Whether by accident or design, TRNSMT held over its best line-up for its final day of almost freakishly sun-drenched festivities. Local rising star Lewis Capaldi, a self-styled “chubby guy singing sad songs”, was almost apologetic about bringing down the Main Stage mood at an early stage in proceedings.
Capaldi is well on his way to greater success, certainly in front of his home crowd, where his winning self-deprecating humour contrasted with the banality of some of the songs.
Lost On You was typical of his sound, which tends towards middle of the road piano balladry delivered in the gruff soul style of Paolo Nutini.
Edinburgh singer Nina Nesbitt sauntered on for a low-key guest slot ahead of her own headlining set on the King Tut’s Stage which also hosted the sultry indie rock of Juanita Stein, frontwoman of Sydney’s Howling Bells, the rock’n’roll antics of fellow Australians Gang of Youths and Glasgow indie rockers Catholic Action with their freewheeling garage songs about Paisley accommodation and bold cover of Television’s See No Evil.
Back on the Main Stage, Friendly Fires’ funky indie with bonus brass section for added tropical flavour was a great late afternoon tonic. The band celebrated returning after a six-year hiatus with a lovely rainbow confetti shower before the other FF - Franz Ferdinand – generated the first real fuss of the day with fans flocking into the Golden Circle, the prime festival real estate in front of the stage.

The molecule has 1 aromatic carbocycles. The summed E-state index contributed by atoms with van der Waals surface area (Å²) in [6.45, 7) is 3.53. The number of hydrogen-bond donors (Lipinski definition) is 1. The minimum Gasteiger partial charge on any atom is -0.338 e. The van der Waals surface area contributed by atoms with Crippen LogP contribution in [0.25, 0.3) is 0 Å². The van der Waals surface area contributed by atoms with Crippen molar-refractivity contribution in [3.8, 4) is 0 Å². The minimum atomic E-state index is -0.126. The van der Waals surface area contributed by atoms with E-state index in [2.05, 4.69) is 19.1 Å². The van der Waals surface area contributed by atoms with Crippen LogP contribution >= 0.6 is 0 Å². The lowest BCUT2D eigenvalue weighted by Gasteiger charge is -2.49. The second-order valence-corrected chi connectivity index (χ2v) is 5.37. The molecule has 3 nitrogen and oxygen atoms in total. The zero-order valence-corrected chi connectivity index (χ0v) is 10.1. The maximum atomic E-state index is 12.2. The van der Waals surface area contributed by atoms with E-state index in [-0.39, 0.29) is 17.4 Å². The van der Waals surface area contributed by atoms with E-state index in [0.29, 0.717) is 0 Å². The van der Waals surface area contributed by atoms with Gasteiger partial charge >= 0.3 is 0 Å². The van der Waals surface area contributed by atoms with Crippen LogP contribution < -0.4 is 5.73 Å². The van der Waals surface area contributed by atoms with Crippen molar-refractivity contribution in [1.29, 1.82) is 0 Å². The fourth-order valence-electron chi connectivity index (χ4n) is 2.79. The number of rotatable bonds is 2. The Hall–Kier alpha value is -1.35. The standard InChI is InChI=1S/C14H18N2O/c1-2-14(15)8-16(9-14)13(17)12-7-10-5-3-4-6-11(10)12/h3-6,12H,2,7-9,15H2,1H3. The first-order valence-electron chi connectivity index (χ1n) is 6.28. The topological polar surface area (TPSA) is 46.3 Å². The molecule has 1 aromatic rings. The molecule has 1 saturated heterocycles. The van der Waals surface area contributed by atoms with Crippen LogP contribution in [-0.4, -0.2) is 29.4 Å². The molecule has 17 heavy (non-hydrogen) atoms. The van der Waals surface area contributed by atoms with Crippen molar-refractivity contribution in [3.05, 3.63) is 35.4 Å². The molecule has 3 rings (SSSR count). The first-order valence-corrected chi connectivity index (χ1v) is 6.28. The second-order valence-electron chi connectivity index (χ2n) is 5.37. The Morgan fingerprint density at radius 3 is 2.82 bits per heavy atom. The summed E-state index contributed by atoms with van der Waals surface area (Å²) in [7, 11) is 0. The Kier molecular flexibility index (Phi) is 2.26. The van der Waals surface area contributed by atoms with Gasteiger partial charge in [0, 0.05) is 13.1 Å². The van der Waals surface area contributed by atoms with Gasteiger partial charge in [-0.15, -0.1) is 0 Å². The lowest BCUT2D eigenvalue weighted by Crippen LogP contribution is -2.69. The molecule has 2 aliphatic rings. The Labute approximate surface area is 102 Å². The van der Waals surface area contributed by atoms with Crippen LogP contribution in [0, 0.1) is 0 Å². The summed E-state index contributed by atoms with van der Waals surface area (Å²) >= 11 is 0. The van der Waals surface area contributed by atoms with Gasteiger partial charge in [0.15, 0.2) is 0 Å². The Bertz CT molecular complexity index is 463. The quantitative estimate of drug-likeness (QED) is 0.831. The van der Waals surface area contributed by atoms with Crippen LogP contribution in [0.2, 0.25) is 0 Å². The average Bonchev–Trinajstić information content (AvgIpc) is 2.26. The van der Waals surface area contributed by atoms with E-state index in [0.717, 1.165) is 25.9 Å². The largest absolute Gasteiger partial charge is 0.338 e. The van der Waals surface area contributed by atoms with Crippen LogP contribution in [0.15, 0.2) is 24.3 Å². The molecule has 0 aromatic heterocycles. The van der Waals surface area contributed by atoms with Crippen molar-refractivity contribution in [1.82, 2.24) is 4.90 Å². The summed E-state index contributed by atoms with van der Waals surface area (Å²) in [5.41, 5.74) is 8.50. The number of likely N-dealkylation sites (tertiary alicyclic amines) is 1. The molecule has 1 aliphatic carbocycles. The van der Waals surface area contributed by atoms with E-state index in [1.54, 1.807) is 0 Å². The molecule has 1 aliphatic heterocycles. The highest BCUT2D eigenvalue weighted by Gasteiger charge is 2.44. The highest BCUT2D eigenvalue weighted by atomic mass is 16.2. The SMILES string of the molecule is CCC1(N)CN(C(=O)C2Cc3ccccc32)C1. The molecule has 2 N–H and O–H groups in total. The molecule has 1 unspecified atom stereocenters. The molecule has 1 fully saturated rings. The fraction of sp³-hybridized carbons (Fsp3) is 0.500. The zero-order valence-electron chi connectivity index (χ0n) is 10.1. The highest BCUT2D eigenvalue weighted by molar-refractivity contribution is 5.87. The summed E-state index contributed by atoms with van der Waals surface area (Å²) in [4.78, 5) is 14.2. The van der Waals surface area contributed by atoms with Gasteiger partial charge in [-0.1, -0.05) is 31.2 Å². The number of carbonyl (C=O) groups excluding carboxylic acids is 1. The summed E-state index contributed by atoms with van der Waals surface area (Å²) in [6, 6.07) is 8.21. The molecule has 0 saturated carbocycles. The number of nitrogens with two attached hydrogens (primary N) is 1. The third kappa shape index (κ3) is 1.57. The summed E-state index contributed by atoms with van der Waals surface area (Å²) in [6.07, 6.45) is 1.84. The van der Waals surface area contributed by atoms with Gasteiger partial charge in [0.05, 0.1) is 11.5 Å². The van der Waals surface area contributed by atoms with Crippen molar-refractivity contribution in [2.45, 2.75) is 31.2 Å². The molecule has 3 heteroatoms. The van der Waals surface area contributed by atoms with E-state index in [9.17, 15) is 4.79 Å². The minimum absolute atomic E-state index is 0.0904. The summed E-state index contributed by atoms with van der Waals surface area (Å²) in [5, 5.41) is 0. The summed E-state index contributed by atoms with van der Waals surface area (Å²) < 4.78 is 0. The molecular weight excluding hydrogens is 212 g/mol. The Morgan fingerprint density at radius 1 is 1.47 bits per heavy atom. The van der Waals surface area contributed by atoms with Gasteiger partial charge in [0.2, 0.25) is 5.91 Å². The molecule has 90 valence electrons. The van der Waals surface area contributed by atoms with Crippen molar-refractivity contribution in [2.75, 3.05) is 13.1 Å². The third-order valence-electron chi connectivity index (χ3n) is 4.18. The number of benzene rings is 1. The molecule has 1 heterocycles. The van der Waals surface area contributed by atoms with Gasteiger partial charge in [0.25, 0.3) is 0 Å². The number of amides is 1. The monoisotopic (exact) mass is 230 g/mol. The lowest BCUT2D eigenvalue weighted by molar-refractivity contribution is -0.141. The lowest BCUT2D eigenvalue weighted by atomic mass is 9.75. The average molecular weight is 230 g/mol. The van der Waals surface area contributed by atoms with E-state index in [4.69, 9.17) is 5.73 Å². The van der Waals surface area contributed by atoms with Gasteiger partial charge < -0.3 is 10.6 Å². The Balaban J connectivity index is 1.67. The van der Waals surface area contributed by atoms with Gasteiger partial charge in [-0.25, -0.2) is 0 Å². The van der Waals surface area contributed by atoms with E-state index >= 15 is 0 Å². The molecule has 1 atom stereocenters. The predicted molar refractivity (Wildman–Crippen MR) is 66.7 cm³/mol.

By Franz standards, this was not a peak performance but by any other barometer, it was still the best set of the day, with frontman Alex Kapranos temporarily relieved of his guitar to throw some shapes and keyboard player Julian Corrie presiding over the supremely danceable newer songs in a set also stuffed with deathless favourites such as Take Me Out and This Fire.
Chvrches’ Lauren Mayberry was representing in her Girls Can Do Anything t-shirt. Her band’s pure synth pop has expanded to an epic, at points pulverizing sound now that they are no strangers to stages of this size but in doing so the trio, now supplemented by a live drummer, have picked up some of the hollow anthemic traits that populate many a festival bill these days.
There was no point competing with The Killers for pomp. The Las Vegas band continue to embrace the flashiness of their home with a colourful display of neon signs, but also nodded to their hosts with a couple of Scottish cover versions, pounding through The Waterboys’ classic Whole of the Moon and the softer Side by Travis, and an impromptu guest spot on drums from audience member Tony.
Frontman Brandon Flowers is a gentleman thief, nicking sounds and styles from David Byrne, Bruce Springsteen and Bono, plus late 70s industrial Bowie on set-opener The Man. Meanwhile, the band hammered away behind him to deliver, in the adopted vernacular, a “proper belter” of a set, before heading to King Tut’s to play a midnight show in the 300-capacity venue where they made their Glasgow debut in 2004.